By eliminating the need for each application to maintain its own authentication system, you can reduce the risk of sharing credentials across multiple systems or having your user database compromised by hackers who steal information from one site and use it on another site as well.

3. Reduces costs

Single sign-on (SSO) is a technology that allows users to authenticate themselves to multiple applications with a single set of credentials. It reduces IT support costs because there is only one password standard that needs to be enforced across all applications.

With SSO, users can access multiple applications without having to log in for each one separately. It can also enforce more robust password policies since they do not have to manage multiple rules for various applications or databases.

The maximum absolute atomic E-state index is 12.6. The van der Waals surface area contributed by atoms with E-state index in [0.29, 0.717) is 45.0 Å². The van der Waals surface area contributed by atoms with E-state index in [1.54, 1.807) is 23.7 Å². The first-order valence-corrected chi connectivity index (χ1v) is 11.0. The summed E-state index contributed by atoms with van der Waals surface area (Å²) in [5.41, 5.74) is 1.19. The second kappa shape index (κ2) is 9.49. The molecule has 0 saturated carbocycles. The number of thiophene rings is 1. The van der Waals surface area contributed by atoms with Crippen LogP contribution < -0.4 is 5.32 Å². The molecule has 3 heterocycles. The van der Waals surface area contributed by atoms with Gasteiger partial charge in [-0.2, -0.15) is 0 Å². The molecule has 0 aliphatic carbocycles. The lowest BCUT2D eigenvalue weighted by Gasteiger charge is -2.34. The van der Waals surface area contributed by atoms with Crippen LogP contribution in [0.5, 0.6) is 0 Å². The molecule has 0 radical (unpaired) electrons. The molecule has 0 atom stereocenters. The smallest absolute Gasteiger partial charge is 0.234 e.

4. Centralized management

Because there are fewer components to manage, it’s easier to keep up with updates as they become available. All applications can use a single set of user profile information. This means that IT doesn’t have to create new accounts for users in individual systems.

Additionally, if one component fails, it doesn’t necessarily affect other components. This is because they’re not interconnected as they would be in a multi-component solution.

5. Increase productivity

SSO is essential for some business functions, such as human resources (HR) applications, that require employees to access multiple systems throughout the day.